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It is probable that he was not, for all of these surgeons of the thirteenth century before Mondeville's time, Theodoric, William of Salicet, Lanfranc, and Guy de Chauliac, after him belonged to the clerical order; Theodoric was a bishop; the others, however, seem only to have been in minor orders. It is therefore from the standpoint of a man who views married life from without that Mondeville makes his remarks as to the difficulty often encountered when wives nurse their husbands. He says that the surgeon has difficulty oftener when husbands or wives care for their spouses than at other times. This is much more likely to take place when the wives are caring for the husbands. "In our days," he says, 1' in this Gallican part of the world, wives rule their husbands, and the men for the most part permit themselves to be ruled. Whatever a surgeon may order for the cure of a husband then will often seem to the wives to be a waste of good material, though the men seem to be quite willing to get anything that may be ordered for the cure of their wives. The whole cause of this seems to be that every woman seems to think that her husband is not as good as those of other women whom she sees around her." It would be interesting to know how Mondeville was brought to a conclusion so different from modern experience in the matter.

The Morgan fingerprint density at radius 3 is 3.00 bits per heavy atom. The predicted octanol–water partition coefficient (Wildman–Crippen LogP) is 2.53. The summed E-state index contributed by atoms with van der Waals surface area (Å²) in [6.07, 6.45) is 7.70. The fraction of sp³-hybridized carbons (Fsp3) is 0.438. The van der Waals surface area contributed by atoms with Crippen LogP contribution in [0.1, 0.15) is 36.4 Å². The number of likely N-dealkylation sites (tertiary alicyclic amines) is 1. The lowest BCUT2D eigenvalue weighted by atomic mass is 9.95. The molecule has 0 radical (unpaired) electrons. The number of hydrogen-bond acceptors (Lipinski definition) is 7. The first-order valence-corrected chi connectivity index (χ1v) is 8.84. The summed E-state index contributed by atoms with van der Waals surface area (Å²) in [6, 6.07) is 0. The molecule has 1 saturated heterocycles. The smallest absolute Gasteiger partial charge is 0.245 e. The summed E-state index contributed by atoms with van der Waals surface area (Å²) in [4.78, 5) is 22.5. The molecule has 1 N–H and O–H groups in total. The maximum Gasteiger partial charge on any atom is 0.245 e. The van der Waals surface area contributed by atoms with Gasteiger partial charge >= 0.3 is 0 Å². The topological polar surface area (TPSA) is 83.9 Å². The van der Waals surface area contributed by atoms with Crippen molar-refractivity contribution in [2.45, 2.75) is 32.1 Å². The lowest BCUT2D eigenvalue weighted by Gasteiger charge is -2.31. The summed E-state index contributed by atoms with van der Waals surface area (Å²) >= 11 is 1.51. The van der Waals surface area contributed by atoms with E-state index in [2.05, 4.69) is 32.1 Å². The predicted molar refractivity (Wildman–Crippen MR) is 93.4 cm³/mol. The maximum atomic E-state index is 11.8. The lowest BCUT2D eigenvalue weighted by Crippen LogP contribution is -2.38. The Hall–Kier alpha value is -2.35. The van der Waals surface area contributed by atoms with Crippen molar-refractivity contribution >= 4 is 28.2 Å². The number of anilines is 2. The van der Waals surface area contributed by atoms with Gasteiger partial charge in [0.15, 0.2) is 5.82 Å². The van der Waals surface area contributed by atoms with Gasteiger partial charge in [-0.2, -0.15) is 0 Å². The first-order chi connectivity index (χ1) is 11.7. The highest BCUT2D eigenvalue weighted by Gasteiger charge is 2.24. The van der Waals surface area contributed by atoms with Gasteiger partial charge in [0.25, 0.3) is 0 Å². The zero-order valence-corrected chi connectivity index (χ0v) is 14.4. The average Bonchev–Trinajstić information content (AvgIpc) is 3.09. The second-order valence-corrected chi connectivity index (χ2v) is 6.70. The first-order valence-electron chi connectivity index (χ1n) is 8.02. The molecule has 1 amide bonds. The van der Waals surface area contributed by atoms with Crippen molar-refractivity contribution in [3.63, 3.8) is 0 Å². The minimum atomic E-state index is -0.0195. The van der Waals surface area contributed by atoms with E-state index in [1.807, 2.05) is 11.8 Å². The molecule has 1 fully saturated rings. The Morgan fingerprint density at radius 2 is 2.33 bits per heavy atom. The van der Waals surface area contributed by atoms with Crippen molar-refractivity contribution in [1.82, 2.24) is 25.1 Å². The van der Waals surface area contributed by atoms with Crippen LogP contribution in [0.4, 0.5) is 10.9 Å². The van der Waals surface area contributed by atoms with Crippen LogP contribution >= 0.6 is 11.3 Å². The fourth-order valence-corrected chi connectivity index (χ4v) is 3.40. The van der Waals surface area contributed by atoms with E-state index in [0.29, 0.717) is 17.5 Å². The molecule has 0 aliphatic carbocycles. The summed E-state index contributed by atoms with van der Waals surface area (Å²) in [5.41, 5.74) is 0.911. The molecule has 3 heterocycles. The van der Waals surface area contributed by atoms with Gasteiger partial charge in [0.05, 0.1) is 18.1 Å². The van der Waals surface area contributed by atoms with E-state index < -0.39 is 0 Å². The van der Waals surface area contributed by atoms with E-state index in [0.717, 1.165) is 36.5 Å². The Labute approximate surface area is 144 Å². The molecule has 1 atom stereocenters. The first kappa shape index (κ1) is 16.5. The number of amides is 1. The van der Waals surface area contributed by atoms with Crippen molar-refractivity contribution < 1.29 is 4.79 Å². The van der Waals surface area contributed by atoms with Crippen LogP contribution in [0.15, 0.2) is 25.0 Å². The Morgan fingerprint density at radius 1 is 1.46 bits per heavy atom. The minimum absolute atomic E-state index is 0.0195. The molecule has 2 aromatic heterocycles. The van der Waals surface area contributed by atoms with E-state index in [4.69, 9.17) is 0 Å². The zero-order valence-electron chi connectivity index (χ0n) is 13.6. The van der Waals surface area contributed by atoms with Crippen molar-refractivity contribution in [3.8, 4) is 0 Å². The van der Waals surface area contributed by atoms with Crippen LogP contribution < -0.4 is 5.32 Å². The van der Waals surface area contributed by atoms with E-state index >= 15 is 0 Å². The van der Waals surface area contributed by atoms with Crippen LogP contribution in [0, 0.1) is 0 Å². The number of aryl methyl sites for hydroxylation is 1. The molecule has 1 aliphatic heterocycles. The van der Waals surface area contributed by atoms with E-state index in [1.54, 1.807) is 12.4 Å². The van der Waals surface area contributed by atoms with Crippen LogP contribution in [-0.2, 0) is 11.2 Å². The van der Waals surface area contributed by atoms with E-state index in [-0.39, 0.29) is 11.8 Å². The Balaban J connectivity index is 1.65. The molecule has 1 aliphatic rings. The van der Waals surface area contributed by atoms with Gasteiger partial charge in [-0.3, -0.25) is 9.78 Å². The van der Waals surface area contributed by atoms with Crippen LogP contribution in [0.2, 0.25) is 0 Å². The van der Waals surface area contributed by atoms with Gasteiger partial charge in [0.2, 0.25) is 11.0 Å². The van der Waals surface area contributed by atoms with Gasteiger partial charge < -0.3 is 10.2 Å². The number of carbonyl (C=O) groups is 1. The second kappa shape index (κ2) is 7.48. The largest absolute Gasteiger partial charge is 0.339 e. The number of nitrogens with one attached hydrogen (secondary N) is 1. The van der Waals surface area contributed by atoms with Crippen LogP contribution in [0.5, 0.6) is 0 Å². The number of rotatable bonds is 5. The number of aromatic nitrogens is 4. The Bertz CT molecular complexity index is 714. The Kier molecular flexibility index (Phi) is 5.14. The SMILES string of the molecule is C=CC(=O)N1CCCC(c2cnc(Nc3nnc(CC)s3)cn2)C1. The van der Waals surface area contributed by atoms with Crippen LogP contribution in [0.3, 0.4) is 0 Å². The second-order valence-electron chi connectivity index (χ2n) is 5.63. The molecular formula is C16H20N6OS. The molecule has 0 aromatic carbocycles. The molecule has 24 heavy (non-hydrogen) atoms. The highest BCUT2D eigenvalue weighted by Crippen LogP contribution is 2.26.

For those who are particularly interested in medical history one of the sections of Henry's book has a special appeal, because he gives in it a sketch of the history of surgery. We are little likely to think, as a rule, that at this time, full two centuries before the close of the Middle Ages, men were interested enough in the doings of those who had gone before them to try to trace the history of the development of their specialty. It is characteristic of the way that the scholarly Mondeville views his own life work that he should have wanted to know something about his predecessors and teach others with regard to them. He begins with Galen, and as Galen divides the famous physicians of the world into three sects, the Methodists, the Empirics, and the Rationalists, so Mondeville divides modern surgery into three sects: first, that of the Salernitans, with Roger, Roland, and the Four Masters; second, that of William of Salicet and Lanfranc; and third, that of Hugo de Lucca and his brother Theodoric and their modern disciples. He states briefly the characteristics of these three sects. The first limited patients' diet, used no stimulants, dilated all wounds, and got union only after pus formation. The second allowed a liberal diet to weak patients, though not to the strong, but generally interfered with wounds too much. The third believed in a liberal diet, never dilated wounds, never inserted tents, and its members were extremely careful not to complicate wounds of the head by unwise interference. His critical discussion of the three schools is extremely interesting. Another phase of Mondeville's work that is sympathetic to the moderns is his discussion of the irregular practice of medicine and surgery as it existed in his time. Most of our modern medicine and surgery was anticipated in the olden time; but it may be said that all of the modes of the quack are as old as humanity. Galen's description of the travelling charlatan who settled down in his front yard, not knowing that it belonged to a physician, shows this very well. There were evidently as many of them and as many different kinds in Mondeville's time as in our own. In discussing the opposition that had arisen between physicians and surgeons in his time and their failure to realize that they were both members of a great profession, he enumerates the many different kinds of opponents that the medical profession had. There were " barbers, soothsayers, loan agents, falsifiers, alchemists, meretrices, midwives, old women, converted Jews, Saracens, and indeed most of those who, having wasted their substance foolishly, now proceed to make physicians or surgeons of themselves in order to make their living under the cloak of healing.''